• Have you listed the dates for baptism and Communion services?
• Have you included all major holidays?

Schedule sermons for holidays and other special days. The best practice is to plan sermons for special services and holidays first because they are usually fixed dates and cannot be changed easily.

A wise preacher will devote a considerable number of sermons to Christmas and Easter because these Christian occasions celebrate the incarnation and resurrection of Christ. Sermons addressing civil holidays such as Thanksgiving, Mother’s Day, Father’s Day, and Independence Day offer the preacher an opportunity to bring a biblical perspective to secular observances. Your church might also conduct special services such as Homecoming, Founder’s Day, or other observances that will merit an appropriate sermon from the pastor.

Schedule sermons for the ordinances. Much like other special days, baptism and Communion often are established dates on your church calendar and need to be included early in your plan. Because these observances communicate the central truths of the Christian faith, you would be well advised to preach on subjects and texts related to the doctrines that these ordinances symbolize. In later chapters, we will consider how to maximize holidays, the ordinances, and other special days.

Schedule sermon series on themes and Bible books. The largest part of your preaching plan will most likely be devoted to series, either through books of the Bible or dealing with various biblical themes. You will want to allocate these series evenly among the weekly worship services at your church. Generally, longer series will work better in the Sunday evening and midweek services. Sunday mornings tend to be interrupted frequently by holidays and special services.

Fill the gaps in your plan with individual sermons. After you have scheduled your series, you are likely to have on your calendar services for which you have planned no sermons. Examine your overall strategy to determine doctrinal themes, ethical and moral issues, and spiritual matters that you need to address to fill in these spaces. Although you will want to fill in as many gaps as possible, it is best to leave one Sunday morning and one Sunday evening service blank every three months. Unforeseen circumstances will inevitably arise that will force you to alter your plan. By leaving a service blank every twelve weeks or so, you can shift the schedule when necessary.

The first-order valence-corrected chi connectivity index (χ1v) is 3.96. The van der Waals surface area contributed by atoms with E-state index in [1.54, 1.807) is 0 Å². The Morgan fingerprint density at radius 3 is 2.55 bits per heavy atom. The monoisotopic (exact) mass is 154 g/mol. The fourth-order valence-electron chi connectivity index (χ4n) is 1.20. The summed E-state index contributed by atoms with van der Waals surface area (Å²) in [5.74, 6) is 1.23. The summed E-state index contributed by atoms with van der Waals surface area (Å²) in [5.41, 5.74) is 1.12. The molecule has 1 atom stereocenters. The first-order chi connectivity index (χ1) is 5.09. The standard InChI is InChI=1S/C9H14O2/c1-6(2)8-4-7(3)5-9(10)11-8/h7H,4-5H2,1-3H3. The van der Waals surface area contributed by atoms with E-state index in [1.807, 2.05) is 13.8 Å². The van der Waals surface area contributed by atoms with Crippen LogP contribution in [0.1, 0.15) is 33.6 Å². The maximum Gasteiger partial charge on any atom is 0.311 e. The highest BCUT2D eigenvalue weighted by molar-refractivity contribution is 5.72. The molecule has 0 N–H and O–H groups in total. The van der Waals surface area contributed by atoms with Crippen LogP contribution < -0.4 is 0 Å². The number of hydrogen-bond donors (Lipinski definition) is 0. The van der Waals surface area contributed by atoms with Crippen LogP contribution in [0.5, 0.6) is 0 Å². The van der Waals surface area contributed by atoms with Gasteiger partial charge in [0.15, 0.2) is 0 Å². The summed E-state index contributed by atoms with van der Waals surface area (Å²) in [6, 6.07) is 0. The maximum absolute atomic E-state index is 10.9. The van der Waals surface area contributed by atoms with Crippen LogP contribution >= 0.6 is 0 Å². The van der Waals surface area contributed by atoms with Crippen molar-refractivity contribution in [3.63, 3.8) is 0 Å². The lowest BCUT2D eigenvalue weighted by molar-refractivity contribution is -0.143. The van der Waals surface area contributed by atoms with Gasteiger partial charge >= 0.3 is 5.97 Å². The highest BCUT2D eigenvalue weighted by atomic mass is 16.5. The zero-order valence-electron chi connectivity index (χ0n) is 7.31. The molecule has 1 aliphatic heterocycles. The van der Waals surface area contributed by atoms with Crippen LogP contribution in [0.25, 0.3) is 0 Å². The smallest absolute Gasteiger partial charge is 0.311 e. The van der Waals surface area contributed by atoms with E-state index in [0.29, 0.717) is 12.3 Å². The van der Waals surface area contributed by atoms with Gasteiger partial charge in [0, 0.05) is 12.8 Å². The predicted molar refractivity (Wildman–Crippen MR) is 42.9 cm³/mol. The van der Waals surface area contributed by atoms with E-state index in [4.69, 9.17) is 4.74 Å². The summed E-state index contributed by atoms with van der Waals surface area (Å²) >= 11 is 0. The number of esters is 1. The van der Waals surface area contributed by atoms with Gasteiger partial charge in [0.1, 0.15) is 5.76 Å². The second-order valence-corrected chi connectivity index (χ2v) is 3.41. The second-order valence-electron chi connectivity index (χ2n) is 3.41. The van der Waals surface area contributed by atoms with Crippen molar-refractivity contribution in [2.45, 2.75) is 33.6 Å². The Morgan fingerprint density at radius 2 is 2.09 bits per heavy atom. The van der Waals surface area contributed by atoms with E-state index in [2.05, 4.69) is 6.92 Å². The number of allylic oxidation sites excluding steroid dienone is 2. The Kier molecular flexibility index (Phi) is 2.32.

Reviewing and Modifying the Plan

Now that the preaching calendar is complete, look back over each month. Using the Preaching Strategy Worksheet as a guide, check to see if the plan fulfills your goals for the coming year’s pulpit work. Following are some questions to ask as you review the calendar.

• Is the plan complete in that it lists a subject and text for each preaching event in the coming year?
• Do the sermon subjects and texts cover the essential biblical teachings that members of your church should hear in a year’s time?
• Have you maximized holidays and ordinances by preaching sermons pertinent to those special days?
• Have you programmed some flexibility into the calendar?
• Is your preaching balanced in terms of both subject matter and the portions of the Bible from which you will preach?
• Have you included any creative approaches to preaching that differ from your normal sermonic patterns?
• When taken as a whole, does your preaching plan meet the objectives that you established in your preaching strategy?

In addition to this initial review, you will want to evaluate your preaching plan several times throughout the year. Monitor your progress on the plan monthly. Consider whether you are sticking to the plan or if parts of the schedule are proving unworkable. Check on the series you are preaching through books of the Bible to see if the preaching portions represent the best way to divide the book. Rethink the preaching objectives that you originally set for yourself in light of the changing climate of your congregation and community. If changes are necessary, don’t be reluctant to make them. The need for modification does not mean that your initial plan was not good. Remember, the plan is a servant, not a master. It is a guide that can be changed as your journey through a year of preaching unfolds.


Stephen Neslon Rummage is associate pastor of preaching at Southeastern Baptist Theological Seminary in Wake Forest, North Carolina.


1. Wayne McDill, The Twelve Essential Skills for Great Preaching (Nashville: Broadman & Holman, 1994), 272.
2. Bryan Chapell, Christ-centered Preaching: Redeeming the Expository Sermon (Grand Rapids: Baker, 1994), 55.
3. J. Winston Pearce, Planning Your Preaching (Nashville: Broadmad, 1967), 5.
4. Dallas Willard, The Spirit of the Disciplines (San Francisco: HarperSanFrancisco, 1988), 160-62. Richard Foster, A Celebration of Discipline, rev. ed. (San Franciso: HarperSanFrancisco, 1988), 96-109.
5. Pearce, Planning Your Preaching, 5.
6. Andrew Blackwood, Planning a Year’s Pulpit Work (New York: Abingdon-Cokesbury, 1942), 17.